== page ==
Why it’s worth doing
Thank you for writing to your MP to request the restoration of the UK Goverment's aid budget from 0.5% to 0.7% of gross national income (GNI). There are reasons for hope that this can be achieved; the outrage and disappointment felt by many people as the impact of this cut becomes clear is just one!
Advantage Africa is one of many charities whose grants have been withdrawn alongside cuts to mulilateral, bilateral and FCDO’s own programmes. As a result, it's estimated that one million girls may not go to school, 7 million women will miss family planning services, 4 million people will not access safe water and 100,000 deaths will result from the lack of vaccinations.
A growing number of Conservative MPs are expressing concern about the cut, which means the Government are worried they may lose a vote on it should it be needed. It appears that all MPs from other parties oppose the cut, and it's distressing that a political issue has apparently been made out of something on which there was previously cross-party agreement.
Writing your letter
You can find out your MP's contact details here. It’s important that you make your letter or email ‘your own’ so it gets read and responded to - which is why we’re not providing a template. MPs receive lots of correspondence, so it's advisable to keep it succinct and easy for them to quickly read and digest. We also suggest that you keep the tone friendly and polite, to build up a constructive conversation, while ensuring your strength of feeling on the issue shines through.
We suggest you use some of the following talking points:
- Mention that you’re a supporter of Advantage Africa and how you feel about the withdrawal of our grant.
- The deaths and suffering the aid cut will cause globally as budgets are slashed. For example water and sanitation funding has been reduced by 80%, reproductive health 85% and girls' education by 25%.
- COVID-19 is the worst humanitarian crisis in a generation. This cut couldn’t come at a worse time for people living in poverty and suffering disproportionately in the pandemic.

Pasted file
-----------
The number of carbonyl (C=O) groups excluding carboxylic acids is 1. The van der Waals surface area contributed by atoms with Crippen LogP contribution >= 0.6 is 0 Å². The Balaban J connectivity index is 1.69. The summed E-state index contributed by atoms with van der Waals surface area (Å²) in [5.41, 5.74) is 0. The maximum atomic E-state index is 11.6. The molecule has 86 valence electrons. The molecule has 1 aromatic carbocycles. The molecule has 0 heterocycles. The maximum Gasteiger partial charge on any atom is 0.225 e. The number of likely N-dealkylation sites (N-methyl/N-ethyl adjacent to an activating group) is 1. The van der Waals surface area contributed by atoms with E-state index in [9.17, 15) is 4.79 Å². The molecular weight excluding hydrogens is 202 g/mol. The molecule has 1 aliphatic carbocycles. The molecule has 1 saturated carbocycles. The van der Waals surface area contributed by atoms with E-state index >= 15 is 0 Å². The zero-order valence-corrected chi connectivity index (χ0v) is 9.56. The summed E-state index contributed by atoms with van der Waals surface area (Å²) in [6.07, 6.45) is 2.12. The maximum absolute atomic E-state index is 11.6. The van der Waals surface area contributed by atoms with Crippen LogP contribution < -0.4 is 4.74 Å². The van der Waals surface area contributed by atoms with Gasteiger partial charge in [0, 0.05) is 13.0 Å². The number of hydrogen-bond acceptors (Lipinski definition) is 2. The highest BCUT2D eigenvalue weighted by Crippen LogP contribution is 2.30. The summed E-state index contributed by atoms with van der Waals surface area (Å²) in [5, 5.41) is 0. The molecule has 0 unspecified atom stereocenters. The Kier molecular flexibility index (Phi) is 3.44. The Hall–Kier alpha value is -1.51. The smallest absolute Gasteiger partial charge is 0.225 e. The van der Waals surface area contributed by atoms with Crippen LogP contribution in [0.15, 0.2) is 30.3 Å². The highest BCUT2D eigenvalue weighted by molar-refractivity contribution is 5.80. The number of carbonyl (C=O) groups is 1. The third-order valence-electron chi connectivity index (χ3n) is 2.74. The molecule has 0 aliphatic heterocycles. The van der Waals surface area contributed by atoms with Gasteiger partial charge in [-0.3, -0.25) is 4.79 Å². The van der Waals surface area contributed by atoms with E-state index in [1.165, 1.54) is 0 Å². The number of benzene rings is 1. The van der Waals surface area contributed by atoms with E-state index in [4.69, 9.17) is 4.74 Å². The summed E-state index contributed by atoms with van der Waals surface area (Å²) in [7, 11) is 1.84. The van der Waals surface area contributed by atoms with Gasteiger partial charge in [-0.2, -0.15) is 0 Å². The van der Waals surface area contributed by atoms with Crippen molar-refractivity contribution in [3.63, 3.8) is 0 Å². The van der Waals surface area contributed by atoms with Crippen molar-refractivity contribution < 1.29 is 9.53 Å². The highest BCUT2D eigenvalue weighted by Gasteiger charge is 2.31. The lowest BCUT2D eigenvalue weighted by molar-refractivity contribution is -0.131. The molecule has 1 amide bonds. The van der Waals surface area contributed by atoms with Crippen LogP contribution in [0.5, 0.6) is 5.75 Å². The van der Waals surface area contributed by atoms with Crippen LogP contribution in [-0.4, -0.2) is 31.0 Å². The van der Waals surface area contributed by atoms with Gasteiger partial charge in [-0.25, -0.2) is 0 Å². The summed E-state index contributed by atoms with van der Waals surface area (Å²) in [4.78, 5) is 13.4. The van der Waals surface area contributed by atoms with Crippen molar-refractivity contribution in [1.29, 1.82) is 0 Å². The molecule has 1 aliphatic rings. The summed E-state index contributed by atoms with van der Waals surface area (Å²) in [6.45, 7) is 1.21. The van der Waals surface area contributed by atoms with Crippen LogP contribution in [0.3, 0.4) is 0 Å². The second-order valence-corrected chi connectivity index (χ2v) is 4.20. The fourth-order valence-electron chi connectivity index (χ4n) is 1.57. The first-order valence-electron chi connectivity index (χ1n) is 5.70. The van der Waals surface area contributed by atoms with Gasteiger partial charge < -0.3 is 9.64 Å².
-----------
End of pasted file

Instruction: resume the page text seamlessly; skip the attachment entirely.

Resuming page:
- The UK was one of the first countries to reach the UN’s 0.7% aid target in 2013. Abandoning it sends a very poor signal to other nations. We should be urging others to reach the target, not move away from it.
- The 0.7% target was enshrined in UK law in 2015 and all the main political parties committed to it in their election manifestos. Reducing spending to 0.5% of GNI breaks a promise to the electorate, and to the world’s poorest people.
- Why you’re proud of UK aid, eg it has helped millions of girls around the world to go to school and children be vaccinated against life-threatening diseases.
- Because it’s based on a percentage of GNI, the aid budget already responds to economic fluctuations. As the economy shrunk last year, the Government already recouped nearly £3bn. The additional cut to 0.5% of GNI appears to be balancing the books on the backs of the world’s poorest people.
- The loss of ‘soft power’ and influence on the world stage when the Government is regularly promoting ‘Global Britain’ and the UK ‘as a force for good’ in the world.
- The Government says it needs to save money because of the impact of COVID-19 on the economy but the amount saved by the cut (around £4bn) is a small proportion (around 1%) of the debt arising from COVID-19 (about £400bn) - and the impact on the world’s poorest people is massive. It's also comparable with recent increases in military spending.
- The Government’s refusal to state a timetable for restoring the aid budget to 0.7% of GNI beyond a vague statement of ‘when the fiscal situation allows’.
Make a clear request
In the light of the points you make above, we suggest you ask your MP to do the following:
- Urge the Prime Minister, Chancellor and Foreign Secretary to restore the 0.7% of GNI aid target and protect it in future.
- Vote against any legislation that arises to reduce or revoke the 0.7% aid target.
- Use their voice to speak out about these cuts in Parliament and among their colleagues.
- If you receive a reply from MP, thank them, especially if they commited to your requested actions. You can later hold them accountable.
- If they don’t respond positively, politely express your disappointment and reiterate your ask - but don’t annoy them or use up good will. You may want to converse with them further on the matter when there is a vote, or contact them about other issues in future.
- If you don’t hear back after three weeks, send a follow-up email to check they’ve received it. You can also call their constituency office.
- Consider asking your friends and family to write to their MPs by sharing the link to this web page on email or social media.
Thank you for your time and effort towards restoring the UK aid budget to 0.7% of GNI. Please remember to tell us how you get on!